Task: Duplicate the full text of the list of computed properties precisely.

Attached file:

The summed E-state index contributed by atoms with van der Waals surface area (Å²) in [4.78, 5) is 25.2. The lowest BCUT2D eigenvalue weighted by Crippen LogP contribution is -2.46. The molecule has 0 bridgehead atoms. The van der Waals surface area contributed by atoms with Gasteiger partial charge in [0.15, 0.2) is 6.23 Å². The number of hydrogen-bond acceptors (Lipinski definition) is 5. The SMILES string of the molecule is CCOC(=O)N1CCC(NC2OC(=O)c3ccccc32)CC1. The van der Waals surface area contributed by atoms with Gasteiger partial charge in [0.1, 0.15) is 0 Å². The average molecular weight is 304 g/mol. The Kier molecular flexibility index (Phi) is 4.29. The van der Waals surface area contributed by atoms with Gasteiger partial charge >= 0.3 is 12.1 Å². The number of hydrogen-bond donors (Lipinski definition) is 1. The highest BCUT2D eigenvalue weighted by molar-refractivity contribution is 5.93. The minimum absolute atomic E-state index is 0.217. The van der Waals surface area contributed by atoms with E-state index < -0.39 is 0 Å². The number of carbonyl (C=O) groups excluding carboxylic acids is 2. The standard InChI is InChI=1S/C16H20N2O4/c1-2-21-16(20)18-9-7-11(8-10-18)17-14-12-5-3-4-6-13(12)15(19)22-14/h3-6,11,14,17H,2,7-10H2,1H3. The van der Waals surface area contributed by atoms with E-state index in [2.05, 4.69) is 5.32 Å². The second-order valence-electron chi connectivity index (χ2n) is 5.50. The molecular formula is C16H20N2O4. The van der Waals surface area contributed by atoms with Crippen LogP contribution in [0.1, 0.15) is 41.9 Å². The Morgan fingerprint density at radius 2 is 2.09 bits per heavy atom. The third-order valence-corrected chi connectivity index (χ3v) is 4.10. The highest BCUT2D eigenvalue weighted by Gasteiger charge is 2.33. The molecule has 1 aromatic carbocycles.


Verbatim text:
The summed E-state index contributed by atoms with van der Waals surface area (Å²) in [4.78, 5) is 25.2. The lowest BCUT2D eigenvalue weighted by Crippen LogP contribution is -2.46. The molecule has 0 bridgehead atoms. The van der Waals surface area contributed by atoms with Gasteiger partial charge in [0.15, 0.2) is 6.23 Å². The number of hydrogen-bond acceptors (Lipinski definition) is 5. The SMILES string of the molecule is CCOC(=O)N1CCC(NC2OC(=O)c3ccccc32)CC1. The van der Waals surface area contributed by atoms with Gasteiger partial charge in [0.1, 0.15) is 0 Å². The average molecular weight is 304 g/mol. The Kier molecular flexibility index (Phi) is 4.29. The van der Waals surface area contributed by atoms with Gasteiger partial charge >= 0.3 is 12.1 Å². The number of hydrogen-bond donors (Lipinski definition) is 1. The highest BCUT2D eigenvalue weighted by molar-refractivity contribution is 5.93. The minimum absolute atomic E-state index is 0.217. The van der Waals surface area contributed by atoms with E-state index < -0.39 is 0 Å². The number of carbonyl (C=O) groups excluding carboxylic acids is 2. The standard InChI is InChI=1S/C16H20N2O4/c1-2-21-16(20)18-9-7-11(8-10-18)17-14-12-5-3-4-6-13(12)15(19)22-14/h3-6,11,14,17H,2,7-10H2,1H3. The van der Waals surface area contributed by atoms with E-state index in [2.05, 4.69) is 5.32 Å². The second-order valence-electron chi connectivity index (χ2n) is 5.50. The molecular formula is C16H20N2O4. The van der Waals surface area contributed by atoms with Crippen LogP contribution in [0.1, 0.15) is 41.9 Å². The Morgan fingerprint density at radius 2 is 2.09 bits per heavy atom. The third-order valence-corrected chi connectivity index (χ3v) is 4.10. The highest BCUT2D eigenvalue weighted by Gasteiger charge is 2.33. The molecule has 1 aromatic carbocycles.